Music has been a huge part of my life ever since I was a kid and learned the words to Juan Gabriel's No Tengo Dinero and thought Vicente Fernandez was my dad because they both rocked the sideburns and brillantina in their hair. My brother Gonzo and I were in the school district mariachi and I went on to join the band in middle and high school. We even made some decent money gigging around town. My friend Jeanette and I had a love of classical music in middle school. We were such nerds but cool nerds because we loved Mozart's Requiem, the rock song of the genre. When I moved to LA, I was surrounded by working musicians and often hired bands for whatever cultural non-profit I was working for at the time, mainly Latin bands doing salsa or alt rock. In fact, I'm back working with musicians in my current position in San Antonio. I'm very comfortable here. These are my people. Music is my first love. Art is a very close second. History and culture are right up there too. Combined, this is my world and it makes for a very exciting and inspiring life. This is why I take my music and musicians seriously. I have songs that represent certain times in my life and when I connect to a lyric or an emotion in the music, it's magic. You know the feeling.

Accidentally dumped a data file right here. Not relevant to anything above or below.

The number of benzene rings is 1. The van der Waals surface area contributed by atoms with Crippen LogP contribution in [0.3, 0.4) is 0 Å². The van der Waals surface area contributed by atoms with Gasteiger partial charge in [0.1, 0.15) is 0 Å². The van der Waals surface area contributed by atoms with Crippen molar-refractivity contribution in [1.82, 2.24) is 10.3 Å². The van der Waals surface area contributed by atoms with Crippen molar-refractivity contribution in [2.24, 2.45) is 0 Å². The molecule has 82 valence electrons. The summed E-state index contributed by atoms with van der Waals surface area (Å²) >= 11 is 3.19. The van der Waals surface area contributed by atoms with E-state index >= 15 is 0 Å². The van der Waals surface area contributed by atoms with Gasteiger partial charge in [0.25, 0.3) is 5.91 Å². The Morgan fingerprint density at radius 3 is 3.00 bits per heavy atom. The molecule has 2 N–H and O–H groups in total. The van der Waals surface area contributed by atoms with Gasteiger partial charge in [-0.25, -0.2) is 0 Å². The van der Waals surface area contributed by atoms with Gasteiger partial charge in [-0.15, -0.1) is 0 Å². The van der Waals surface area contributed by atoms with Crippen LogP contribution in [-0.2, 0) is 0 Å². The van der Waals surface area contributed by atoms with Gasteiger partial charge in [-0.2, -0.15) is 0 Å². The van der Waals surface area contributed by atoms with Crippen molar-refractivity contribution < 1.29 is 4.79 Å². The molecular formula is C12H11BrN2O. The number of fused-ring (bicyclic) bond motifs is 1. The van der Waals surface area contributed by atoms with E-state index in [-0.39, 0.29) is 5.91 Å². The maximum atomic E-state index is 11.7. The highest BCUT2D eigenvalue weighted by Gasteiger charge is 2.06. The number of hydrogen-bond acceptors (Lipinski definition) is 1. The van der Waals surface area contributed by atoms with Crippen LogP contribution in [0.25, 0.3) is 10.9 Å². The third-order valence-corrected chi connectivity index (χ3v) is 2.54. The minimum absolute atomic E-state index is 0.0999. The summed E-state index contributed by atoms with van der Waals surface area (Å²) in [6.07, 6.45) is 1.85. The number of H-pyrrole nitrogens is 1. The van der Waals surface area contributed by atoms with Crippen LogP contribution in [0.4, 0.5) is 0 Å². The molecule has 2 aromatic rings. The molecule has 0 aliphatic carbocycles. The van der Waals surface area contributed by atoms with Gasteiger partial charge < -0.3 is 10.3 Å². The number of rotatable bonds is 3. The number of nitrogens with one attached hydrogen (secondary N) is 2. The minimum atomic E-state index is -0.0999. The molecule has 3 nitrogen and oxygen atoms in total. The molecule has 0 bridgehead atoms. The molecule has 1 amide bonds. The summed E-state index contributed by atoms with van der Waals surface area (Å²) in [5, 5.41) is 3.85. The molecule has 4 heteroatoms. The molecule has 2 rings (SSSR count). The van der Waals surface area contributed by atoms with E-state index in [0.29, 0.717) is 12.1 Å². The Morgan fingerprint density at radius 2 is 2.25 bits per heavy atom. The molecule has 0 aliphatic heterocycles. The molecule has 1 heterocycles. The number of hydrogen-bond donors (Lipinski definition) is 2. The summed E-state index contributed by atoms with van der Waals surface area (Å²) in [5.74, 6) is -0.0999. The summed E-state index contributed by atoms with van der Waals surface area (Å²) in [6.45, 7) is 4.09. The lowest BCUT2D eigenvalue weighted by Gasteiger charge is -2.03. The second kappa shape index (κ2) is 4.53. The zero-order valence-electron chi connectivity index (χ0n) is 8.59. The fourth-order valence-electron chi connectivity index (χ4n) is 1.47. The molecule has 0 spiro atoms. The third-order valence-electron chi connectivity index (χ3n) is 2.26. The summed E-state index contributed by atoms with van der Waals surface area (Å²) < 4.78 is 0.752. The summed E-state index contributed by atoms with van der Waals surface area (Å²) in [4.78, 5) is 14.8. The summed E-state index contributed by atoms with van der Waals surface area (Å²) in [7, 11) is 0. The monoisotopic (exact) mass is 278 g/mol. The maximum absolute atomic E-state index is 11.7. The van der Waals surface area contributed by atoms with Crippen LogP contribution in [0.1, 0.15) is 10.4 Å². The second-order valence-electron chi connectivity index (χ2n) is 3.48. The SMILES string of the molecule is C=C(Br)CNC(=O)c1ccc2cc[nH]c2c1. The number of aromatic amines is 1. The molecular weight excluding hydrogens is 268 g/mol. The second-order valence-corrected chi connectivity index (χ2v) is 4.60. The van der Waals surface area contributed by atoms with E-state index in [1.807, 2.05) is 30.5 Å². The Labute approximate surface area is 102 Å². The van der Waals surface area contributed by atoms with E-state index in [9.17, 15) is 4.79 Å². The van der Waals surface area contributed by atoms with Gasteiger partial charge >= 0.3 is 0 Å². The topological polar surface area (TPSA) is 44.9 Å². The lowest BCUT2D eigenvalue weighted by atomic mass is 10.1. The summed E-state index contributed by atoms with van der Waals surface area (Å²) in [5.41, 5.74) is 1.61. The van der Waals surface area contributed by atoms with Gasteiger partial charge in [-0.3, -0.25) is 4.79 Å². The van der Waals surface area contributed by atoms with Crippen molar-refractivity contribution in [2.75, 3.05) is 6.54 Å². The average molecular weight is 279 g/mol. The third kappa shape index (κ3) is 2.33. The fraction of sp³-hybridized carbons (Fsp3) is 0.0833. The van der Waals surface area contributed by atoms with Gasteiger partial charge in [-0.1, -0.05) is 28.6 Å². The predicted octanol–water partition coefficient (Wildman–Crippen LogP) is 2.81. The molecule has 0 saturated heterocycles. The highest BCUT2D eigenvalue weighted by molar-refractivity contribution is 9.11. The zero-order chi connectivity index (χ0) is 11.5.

My favorite part of living in a musical world is understanding the reason for it. I like to look at the big picture and see where a certain artist or genre fits into the historical timeline. What is happening in the world that influenced this artist to write songs. What is everyone working on at the time? Happy cumbias or sad dreary distortion? Are the lyrics about a social cause or pretty butterflies floating in the wind? Did you know that Gene Autry rose to fame with his happy go-lucky songs during the Great Depression? Why? Because everyone was so sad and, well, depressed, that they needed an escape, something happy to get their mind off their troubles. This is the genius of music. It alters your mood. It makes you think.